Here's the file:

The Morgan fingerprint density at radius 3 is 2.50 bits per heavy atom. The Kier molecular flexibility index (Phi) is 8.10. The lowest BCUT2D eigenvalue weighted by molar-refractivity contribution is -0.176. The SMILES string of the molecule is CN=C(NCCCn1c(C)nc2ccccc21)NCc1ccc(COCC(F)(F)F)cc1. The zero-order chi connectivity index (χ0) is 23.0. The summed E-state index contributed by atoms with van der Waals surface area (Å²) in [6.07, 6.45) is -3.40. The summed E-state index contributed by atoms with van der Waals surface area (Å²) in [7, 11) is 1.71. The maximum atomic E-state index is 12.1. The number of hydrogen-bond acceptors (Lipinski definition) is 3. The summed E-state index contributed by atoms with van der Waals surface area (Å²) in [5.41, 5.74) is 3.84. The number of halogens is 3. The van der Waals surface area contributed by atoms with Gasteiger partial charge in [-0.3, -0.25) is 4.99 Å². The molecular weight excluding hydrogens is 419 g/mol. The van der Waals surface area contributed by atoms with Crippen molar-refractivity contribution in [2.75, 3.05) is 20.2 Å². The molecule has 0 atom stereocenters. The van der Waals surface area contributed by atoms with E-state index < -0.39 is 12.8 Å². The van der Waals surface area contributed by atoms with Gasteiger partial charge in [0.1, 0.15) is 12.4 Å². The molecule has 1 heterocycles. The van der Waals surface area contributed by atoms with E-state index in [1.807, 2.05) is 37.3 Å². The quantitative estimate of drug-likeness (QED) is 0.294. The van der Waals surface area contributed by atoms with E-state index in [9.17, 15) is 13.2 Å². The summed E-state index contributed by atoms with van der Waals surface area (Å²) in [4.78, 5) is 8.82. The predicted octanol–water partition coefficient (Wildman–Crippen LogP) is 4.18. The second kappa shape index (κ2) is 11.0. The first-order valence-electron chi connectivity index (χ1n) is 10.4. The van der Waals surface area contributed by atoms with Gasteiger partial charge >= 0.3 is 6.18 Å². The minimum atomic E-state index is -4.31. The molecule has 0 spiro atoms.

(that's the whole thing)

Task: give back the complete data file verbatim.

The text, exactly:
The Morgan fingerprint density at radius 3 is 2.50 bits per heavy atom. The Kier molecular flexibility index (Phi) is 8.10. The lowest BCUT2D eigenvalue weighted by molar-refractivity contribution is -0.176. The SMILES string of the molecule is CN=C(NCCCn1c(C)nc2ccccc21)NCc1ccc(COCC(F)(F)F)cc1. The zero-order chi connectivity index (χ0) is 23.0. The summed E-state index contributed by atoms with van der Waals surface area (Å²) in [6.07, 6.45) is -3.40. The summed E-state index contributed by atoms with van der Waals surface area (Å²) in [7, 11) is 1.71. The maximum atomic E-state index is 12.1. The number of hydrogen-bond acceptors (Lipinski definition) is 3. The summed E-state index contributed by atoms with van der Waals surface area (Å²) in [5.41, 5.74) is 3.84. The number of halogens is 3. The van der Waals surface area contributed by atoms with Gasteiger partial charge in [-0.3, -0.25) is 4.99 Å². The molecular weight excluding hydrogens is 419 g/mol. The van der Waals surface area contributed by atoms with Crippen molar-refractivity contribution in [2.75, 3.05) is 20.2 Å². The molecule has 0 atom stereocenters. The van der Waals surface area contributed by atoms with E-state index < -0.39 is 12.8 Å². The van der Waals surface area contributed by atoms with Gasteiger partial charge in [0.1, 0.15) is 12.4 Å². The molecule has 1 heterocycles. The van der Waals surface area contributed by atoms with E-state index in [1.807, 2.05) is 37.3 Å². The quantitative estimate of drug-likeness (QED) is 0.294. The van der Waals surface area contributed by atoms with E-state index in [9.17, 15) is 13.2 Å². The summed E-state index contributed by atoms with van der Waals surface area (Å²) in [4.78, 5) is 8.82. The predicted octanol–water partition coefficient (Wildman–Crippen LogP) is 4.18. The second kappa shape index (κ2) is 11.0. The first-order valence-electron chi connectivity index (χ1n) is 10.4. The van der Waals surface area contributed by atoms with Gasteiger partial charge >= 0.3 is 6.18 Å². The minimum atomic E-state index is -4.31. The molecule has 0 spiro atoms.